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Scand J Med Sci Sports. 2007 Aug;17(4):316-23. Epub 2006 Oct 12.

Self-guided brisk walking training with or without poles: a randomized-controlled trial in middle-aged women.

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UKK Institute for Health Promotion Research, Tampere, Finland.


Walking with poles (Nordic walking, NW) has become popular. We compared training responses of brisk walking (W) or NW on cardiorespiratory and neuromuscular fitness. We randomized 121 non-obese sedentary women (aged 50-60) to an NW or W group (NWG, WG), to train 40 min four times weekly for 13 weeks. Intensity was based on subjective perception of exertion. Cardiorespiratory performance was assessed in four levels corresponding to 50%, 65%, 80% and 100% of peak VO(2). Fifty-four NWG and 53 WG subjects completed the study. The mean intensity was about 50% of heart rate (HR) reserve. The baseline peak VO(2) was 25.8 (SD 3.9) mL/min/kg. Both groups improved peak VO(2) similarly (NWG 2.5 mL/min/kg, 95% confidence interval (CI) 1.9-3.3; WG 2.6, CI 1.9-3.3). In the submaximal stages while walking with or without poles, HR and lactate decreased after training in both groups, but the changes were not statistically significantly different between the groups. Of the neuromuscular tests after training, the only significant difference between the groups was in the leg strength in the one-leg squat, favoring WG. In conclusion, both training modes improved similarly health-enhancing physical fitness, and they were feasible and safe.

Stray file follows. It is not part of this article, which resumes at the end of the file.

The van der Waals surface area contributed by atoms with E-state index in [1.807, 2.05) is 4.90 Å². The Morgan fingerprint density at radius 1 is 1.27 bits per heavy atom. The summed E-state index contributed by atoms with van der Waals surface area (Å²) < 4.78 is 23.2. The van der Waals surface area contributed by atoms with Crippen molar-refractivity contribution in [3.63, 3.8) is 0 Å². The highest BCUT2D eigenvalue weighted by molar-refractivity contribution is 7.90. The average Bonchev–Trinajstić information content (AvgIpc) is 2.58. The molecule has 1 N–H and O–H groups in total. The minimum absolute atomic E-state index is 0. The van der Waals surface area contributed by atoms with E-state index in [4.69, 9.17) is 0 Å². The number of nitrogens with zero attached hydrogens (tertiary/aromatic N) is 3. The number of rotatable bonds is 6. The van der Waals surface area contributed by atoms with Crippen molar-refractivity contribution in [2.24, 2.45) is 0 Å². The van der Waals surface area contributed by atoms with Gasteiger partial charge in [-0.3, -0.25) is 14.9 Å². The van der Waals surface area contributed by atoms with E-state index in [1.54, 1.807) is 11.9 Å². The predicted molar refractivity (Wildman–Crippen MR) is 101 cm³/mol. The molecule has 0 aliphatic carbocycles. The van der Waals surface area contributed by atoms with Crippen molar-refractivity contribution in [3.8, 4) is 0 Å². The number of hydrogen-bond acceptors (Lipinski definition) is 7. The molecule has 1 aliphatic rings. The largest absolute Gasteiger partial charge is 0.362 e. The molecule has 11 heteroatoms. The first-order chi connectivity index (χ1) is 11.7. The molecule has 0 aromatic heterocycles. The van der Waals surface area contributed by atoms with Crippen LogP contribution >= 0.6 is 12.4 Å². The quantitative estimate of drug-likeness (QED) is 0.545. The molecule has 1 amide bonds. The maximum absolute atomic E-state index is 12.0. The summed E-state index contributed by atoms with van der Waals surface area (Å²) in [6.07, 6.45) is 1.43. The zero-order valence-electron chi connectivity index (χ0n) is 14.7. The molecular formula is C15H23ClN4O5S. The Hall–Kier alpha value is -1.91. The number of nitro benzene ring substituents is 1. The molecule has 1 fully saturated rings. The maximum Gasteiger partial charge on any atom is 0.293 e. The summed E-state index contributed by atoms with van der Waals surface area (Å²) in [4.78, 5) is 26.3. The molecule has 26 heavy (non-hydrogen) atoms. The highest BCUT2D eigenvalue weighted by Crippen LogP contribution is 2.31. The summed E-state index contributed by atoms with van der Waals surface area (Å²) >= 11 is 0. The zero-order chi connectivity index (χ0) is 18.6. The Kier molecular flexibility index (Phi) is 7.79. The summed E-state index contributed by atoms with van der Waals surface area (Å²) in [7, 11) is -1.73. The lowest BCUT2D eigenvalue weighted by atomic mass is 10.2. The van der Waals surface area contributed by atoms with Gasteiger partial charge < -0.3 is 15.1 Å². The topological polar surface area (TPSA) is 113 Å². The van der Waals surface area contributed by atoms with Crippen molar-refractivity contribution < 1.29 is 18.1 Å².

[Indexed for MEDLINE]

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